Hickam freely acknowledges that for all his hard work and resourcefulness, much of his success depended on luck. There’s no reason why the Big Store should sell combustible glue, and if it hadn’t, it’s quite likely that Homer would have been halted in his tracks early one. Junior brings up another kind of luck as well here—Homer might be poor, but he still has the white privilege of not having to face segregation and systemic racism as another obstacle to success.
Back at home, Homer mixes the right proportions of saltpeter and charcoal with powdered glue, creating a thick, pasty substance. Quentin is impressed with this fuel. Together, he and Homer plan to weld a nozzle to the bottom of their rocket. Homer decides to approach Mr. Isaac Bykovski about this. He is the father of Esther, a former classmate of Homer’s who was diagnosed with cerebral palsy. Homer remembers Mr. Bykovski being friendly and likable.
Here we meet another potential ally for Homer and his rocket-building friends: Mr. Bykovski. As Hickam progresses with his story, it becomes clearer and clearer that Coalwood is, in fact, highly supportive of Homer’s attempts to build rockets, even if it’s also full of bullies and close-minded miners.
Homer goes to Mr. Bykovski’s house. There, he tells Bykovski that he wants help building a rocket by welding a washer to a metal tube. Bykovski suggests soldering instead of welding, and Homer agrees, though he has no idea what soldering is. Bykovski decides to teach Homer, and he shows him how to melt solder—soft, coiled metal—and shape it properly. Afterwards, he promises Homer he’ll finish the soldering work for the rocket tomorrow. The next night, Homer meets Mr. Bykovski again, and finds a soldered tube with a wooden cone at its head. Homer finds his rocket beautiful, and he decides to name it “Auk I,” after the extinct, flightless bird. He chooses this obscure name to prove that he’s intelligent, and that he is learning something from his research.
Although Homer gets little love and attention from Homer Sr. in this section of the book, he finds “father figures” elsewhere. Here, Mr. Bykovski teaches Homer lessons about rocket science in a friendly, unmistakably fatherly way. It’s also in this section that Homer coins the name “Auk.” Much like the nickname “Rocket Boys,” “Auk” is meant to be ironic—it’s a way of throwing insults back in the offending party’s face. The name “Auk” is also, as Homer admits, a rather pretentious attempt to prove that he’s getting smarter by building rockets.
Homer becomes annoyed with Quentin because Quentin has been unable to find the right books about rocket flight. O’Dell impatiently asks to launch the rocket, and the group agrees to do so, despite Quentin’s protests. They launch the rocket near the edges of the mine, and find that it lifts about six feet into the air and then falls to the earth. Quentin explains: the rocket was flying, but the soldering melted.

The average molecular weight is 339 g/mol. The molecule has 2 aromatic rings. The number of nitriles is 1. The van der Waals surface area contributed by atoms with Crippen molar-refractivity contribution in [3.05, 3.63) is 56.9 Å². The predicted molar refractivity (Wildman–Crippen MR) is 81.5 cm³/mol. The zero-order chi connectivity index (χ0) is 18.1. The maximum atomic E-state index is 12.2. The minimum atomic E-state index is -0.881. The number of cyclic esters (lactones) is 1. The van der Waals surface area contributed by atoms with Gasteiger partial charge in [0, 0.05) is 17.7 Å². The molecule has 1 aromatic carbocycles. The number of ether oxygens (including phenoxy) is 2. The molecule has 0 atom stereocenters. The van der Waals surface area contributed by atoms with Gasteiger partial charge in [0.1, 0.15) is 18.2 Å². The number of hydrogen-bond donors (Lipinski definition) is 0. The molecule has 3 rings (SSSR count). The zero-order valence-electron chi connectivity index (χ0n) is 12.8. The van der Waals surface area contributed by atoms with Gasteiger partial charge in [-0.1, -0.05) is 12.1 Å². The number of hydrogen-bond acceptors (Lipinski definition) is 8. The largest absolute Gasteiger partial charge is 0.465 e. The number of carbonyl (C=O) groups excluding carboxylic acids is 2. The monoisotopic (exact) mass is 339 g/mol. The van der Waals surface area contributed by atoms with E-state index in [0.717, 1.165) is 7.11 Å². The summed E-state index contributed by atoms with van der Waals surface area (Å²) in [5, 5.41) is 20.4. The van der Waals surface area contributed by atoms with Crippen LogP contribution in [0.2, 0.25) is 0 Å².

Quentin is calmer and more patient than his friends, and this is one of his greatest assets as a scientist. When the other boys want to launch the rockets as soon as possible, they impatience results in a total, meaningless failure. As Homer grows up, he learns to work as Quentin’s pace—the pace of a scientist.
The next day, Homer brings another tube to Mr. Bykovski, asking him to weld a washer to it. Bykovski obliges, saying that steel will be better than aluminum. Over the next three weeks, Homer makes three more rockets: Auk II, III and IV. Accompanied by his friends, Sherman lights the fuse for Auk II and the group watches the rocket’s progress. Auk II flies ten feet into the air, then turns and shoots toward a tree. Quentin points out that the rocket needs a better guidance system.
Hickam here begins to establish the “rhythm” of the rocket launches, and the rhythm of the book itself: Homer and his team build a rocket, relying on adults like Mr. Bykovski for help; Homer and his team launch the rocket; and Quentin makes critiques and writes down ways to improve the rockets next time.
In response to Quentin’s point, O’Dell insists that the group should launch Auk III and IV immediately. He lights the fuse on Auk IV, and watches as the rocket flies toward the mine, eventually hitting Homer Sr.’s office. Homer Sr. rushes out of his office toward Homer. He yells at Homer for continuing to research rockets, insisting that the rocket could have killed someone. He then notices that the rocket is made from company property—metal and casing. He accuses Homer—and the company worker who helped him—of being a thief.
Just as the BCMA seems to have “gotten of the ground,” Hickam brings us back to earth. Homer Sr. isn’t wrong to accuse Homer of stealing company property, but his reaction seems a little excessive—a reflection of his own irrational devotion to the mining company, not of his son’s misdeeds. It’s also concerning that Homer Sr. threatens to punish Mr. Bykovski as well as Homer.